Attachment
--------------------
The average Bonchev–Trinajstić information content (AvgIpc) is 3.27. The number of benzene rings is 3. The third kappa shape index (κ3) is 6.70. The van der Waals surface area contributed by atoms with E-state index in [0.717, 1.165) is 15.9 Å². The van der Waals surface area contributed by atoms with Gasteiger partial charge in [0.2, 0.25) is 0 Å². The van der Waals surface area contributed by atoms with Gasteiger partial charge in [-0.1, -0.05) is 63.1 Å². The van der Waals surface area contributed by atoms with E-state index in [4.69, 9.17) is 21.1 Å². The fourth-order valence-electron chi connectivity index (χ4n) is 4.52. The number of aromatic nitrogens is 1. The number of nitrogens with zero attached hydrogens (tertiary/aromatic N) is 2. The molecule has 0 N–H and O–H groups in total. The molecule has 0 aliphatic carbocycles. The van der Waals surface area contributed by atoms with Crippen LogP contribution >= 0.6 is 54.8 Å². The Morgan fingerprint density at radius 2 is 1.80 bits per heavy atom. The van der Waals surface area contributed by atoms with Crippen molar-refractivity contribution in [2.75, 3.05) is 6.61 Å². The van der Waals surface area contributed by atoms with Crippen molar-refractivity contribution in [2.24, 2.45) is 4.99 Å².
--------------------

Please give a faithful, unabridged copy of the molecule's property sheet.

The average Bonchev–Trinajstić information content (AvgIpc) is 3.27. The number of benzene rings is 3. The third kappa shape index (κ3) is 6.70. The van der Waals surface area contributed by atoms with E-state index in [0.717, 1.165) is 15.9 Å². The van der Waals surface area contributed by atoms with Gasteiger partial charge in [0.2, 0.25) is 0 Å². The van der Waals surface area contributed by atoms with Gasteiger partial charge in [-0.1, -0.05) is 63.1 Å². The van der Waals surface area contributed by atoms with E-state index in [4.69, 9.17) is 21.1 Å². The fourth-order valence-electron chi connectivity index (χ4n) is 4.52. The number of aromatic nitrogens is 1. The number of nitrogens with zero attached hydrogens (tertiary/aromatic N) is 2. The molecule has 0 N–H and O–H groups in total. The molecule has 0 aliphatic carbocycles. The van der Waals surface area contributed by atoms with Crippen LogP contribution >= 0.6 is 54.8 Å². The Morgan fingerprint density at radius 2 is 1.80 bits per heavy atom. The van der Waals surface area contributed by atoms with Crippen molar-refractivity contribution in [2.75, 3.05) is 6.61 Å². The van der Waals surface area contributed by atoms with Crippen molar-refractivity contribution in [2.24, 2.45) is 4.99 Å².